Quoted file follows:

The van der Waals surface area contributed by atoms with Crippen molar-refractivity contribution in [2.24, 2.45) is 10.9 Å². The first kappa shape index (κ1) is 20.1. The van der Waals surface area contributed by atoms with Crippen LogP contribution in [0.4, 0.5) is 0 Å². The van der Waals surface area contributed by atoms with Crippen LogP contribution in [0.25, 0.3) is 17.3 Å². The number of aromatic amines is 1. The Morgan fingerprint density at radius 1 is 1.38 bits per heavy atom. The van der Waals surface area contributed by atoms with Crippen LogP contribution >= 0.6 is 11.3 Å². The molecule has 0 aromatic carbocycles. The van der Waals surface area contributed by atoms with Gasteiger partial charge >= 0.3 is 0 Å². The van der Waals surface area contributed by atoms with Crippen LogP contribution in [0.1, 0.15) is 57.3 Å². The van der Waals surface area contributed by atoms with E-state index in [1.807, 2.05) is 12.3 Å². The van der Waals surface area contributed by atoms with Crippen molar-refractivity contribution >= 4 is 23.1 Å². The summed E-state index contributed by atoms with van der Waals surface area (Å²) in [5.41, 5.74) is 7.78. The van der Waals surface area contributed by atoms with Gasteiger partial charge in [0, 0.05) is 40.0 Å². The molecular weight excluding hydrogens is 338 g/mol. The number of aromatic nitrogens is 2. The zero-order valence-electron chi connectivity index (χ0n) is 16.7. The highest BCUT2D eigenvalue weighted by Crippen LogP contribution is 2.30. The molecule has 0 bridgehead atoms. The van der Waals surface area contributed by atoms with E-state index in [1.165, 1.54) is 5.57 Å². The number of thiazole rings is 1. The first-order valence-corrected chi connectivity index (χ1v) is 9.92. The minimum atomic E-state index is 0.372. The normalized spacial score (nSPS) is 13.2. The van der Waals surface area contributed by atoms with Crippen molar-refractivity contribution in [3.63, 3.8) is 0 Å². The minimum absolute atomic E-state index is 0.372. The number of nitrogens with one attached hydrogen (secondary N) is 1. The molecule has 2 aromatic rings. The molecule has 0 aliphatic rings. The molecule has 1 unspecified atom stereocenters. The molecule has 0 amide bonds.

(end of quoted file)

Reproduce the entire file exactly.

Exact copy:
The van der Waals surface area contributed by atoms with Crippen molar-refractivity contribution in [2.24, 2.45) is 10.9 Å². The first kappa shape index (κ1) is 20.1. The van der Waals surface area contributed by atoms with Crippen LogP contribution in [0.4, 0.5) is 0 Å². The van der Waals surface area contributed by atoms with Crippen LogP contribution in [0.25, 0.3) is 17.3 Å². The number of aromatic amines is 1. The Morgan fingerprint density at radius 1 is 1.38 bits per heavy atom. The van der Waals surface area contributed by atoms with Crippen LogP contribution >= 0.6 is 11.3 Å². The molecule has 0 aromatic carbocycles. The van der Waals surface area contributed by atoms with Gasteiger partial charge >= 0.3 is 0 Å². The van der Waals surface area contributed by atoms with Crippen LogP contribution in [0.1, 0.15) is 57.3 Å². The van der Waals surface area contributed by atoms with E-state index in [1.807, 2.05) is 12.3 Å². The van der Waals surface area contributed by atoms with Crippen molar-refractivity contribution >= 4 is 23.1 Å². The summed E-state index contributed by atoms with van der Waals surface area (Å²) in [5.41, 5.74) is 7.78. The van der Waals surface area contributed by atoms with Gasteiger partial charge in [0, 0.05) is 40.0 Å². The molecular weight excluding hydrogens is 338 g/mol. The number of aromatic nitrogens is 2. The zero-order valence-electron chi connectivity index (χ0n) is 16.7. The highest BCUT2D eigenvalue weighted by Crippen LogP contribution is 2.30. The molecule has 0 bridgehead atoms. The van der Waals surface area contributed by atoms with E-state index in [1.165, 1.54) is 5.57 Å². The number of thiazole rings is 1. The first-order valence-corrected chi connectivity index (χ1v) is 9.92. The minimum atomic E-state index is 0.372. The normalized spacial score (nSPS) is 13.2. The van der Waals surface area contributed by atoms with Crippen molar-refractivity contribution in [3.63, 3.8) is 0 Å². The minimum absolute atomic E-state index is 0.372. The number of nitrogens with one attached hydrogen (secondary N) is 1. The molecule has 2 aromatic rings. The molecule has 0 aliphatic rings. The molecule has 1 unspecified atom stereocenters. The molecule has 0 amide bonds.